Not fit for purpose? Just imagine society without the Church

Canterbury CathedralReuters

We all get annoyed with the Church at times. Either our local congregation or the whole institution. If it was up to us things would be different and better.

It's not just those inside the Church either. There are those outside who find themselves poorly treated or who simply want to be a critical friend and offer some suggestions for improvement.

These kinds of critique can be good. We need to be constantly looking to improve the way we serve people and honour our calling. In fact, as I wrote recently, we also need to heed voices of wisdom that come from outside the Church.

So in this spirit I read an article entitled, 'Is The Church Of England Fit For Purpose?' with interest. As an active member of the C of E, I was keen to see what we could do better.

The author, Casper ter Kuile, is someone whose work I've found interesting in the past. He makes some good points, but in some ways I feel he's failed to see the wood for the trees.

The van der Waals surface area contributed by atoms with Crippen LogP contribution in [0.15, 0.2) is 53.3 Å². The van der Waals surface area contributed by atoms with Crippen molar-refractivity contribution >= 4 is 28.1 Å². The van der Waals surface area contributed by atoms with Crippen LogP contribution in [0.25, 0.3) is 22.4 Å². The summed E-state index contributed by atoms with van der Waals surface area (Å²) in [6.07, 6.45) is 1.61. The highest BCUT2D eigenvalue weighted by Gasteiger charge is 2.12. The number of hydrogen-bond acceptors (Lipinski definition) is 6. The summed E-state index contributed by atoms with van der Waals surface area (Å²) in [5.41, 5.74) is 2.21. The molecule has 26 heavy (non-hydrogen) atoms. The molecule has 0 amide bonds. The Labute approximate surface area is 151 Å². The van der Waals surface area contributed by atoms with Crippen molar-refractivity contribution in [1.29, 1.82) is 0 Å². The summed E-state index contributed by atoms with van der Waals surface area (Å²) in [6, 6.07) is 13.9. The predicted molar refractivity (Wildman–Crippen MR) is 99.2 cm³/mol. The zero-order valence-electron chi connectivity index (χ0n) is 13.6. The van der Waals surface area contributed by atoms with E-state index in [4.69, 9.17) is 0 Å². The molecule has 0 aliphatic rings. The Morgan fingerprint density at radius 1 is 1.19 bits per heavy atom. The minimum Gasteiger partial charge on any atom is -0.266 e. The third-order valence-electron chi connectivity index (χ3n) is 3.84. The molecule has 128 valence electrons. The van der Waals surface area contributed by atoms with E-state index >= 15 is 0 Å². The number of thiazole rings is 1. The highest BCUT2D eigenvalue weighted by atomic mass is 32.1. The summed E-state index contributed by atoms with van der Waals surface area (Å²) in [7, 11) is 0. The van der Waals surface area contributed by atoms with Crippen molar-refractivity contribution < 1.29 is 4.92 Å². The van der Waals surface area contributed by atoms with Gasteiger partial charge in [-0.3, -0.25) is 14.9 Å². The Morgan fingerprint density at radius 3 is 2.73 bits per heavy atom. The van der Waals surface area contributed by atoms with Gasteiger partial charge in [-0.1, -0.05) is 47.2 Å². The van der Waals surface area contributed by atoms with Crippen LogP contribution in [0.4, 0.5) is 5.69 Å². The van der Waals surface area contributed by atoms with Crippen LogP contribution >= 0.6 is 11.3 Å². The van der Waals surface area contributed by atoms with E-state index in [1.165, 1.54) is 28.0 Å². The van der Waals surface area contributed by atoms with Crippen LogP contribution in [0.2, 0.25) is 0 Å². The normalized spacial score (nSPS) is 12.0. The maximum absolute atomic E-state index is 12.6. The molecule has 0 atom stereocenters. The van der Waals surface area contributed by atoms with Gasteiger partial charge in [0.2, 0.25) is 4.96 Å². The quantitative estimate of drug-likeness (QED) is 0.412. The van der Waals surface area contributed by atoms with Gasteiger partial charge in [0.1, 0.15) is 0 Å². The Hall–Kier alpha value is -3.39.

Let's leave aside the lack of nuance in the critique about the Church's treatment of minorities, ("absurd and cruel... a hateful force in society"). The main argument is that the Church is punching well below its weight – and needs to radically alter its vision.

"The Church no longer knows what it's for," says ter Kuile. He then goes on to list things the Church should be doing such as, "building community... and [helping us] make meaning in our lives".

If this sounds a bit like motherhood and apple pie, that doesn't make it invalid. He lists a number of people and organisations he feels are helping the Church fulfill these missions in a small way – whose work should be built upon. That sounds great.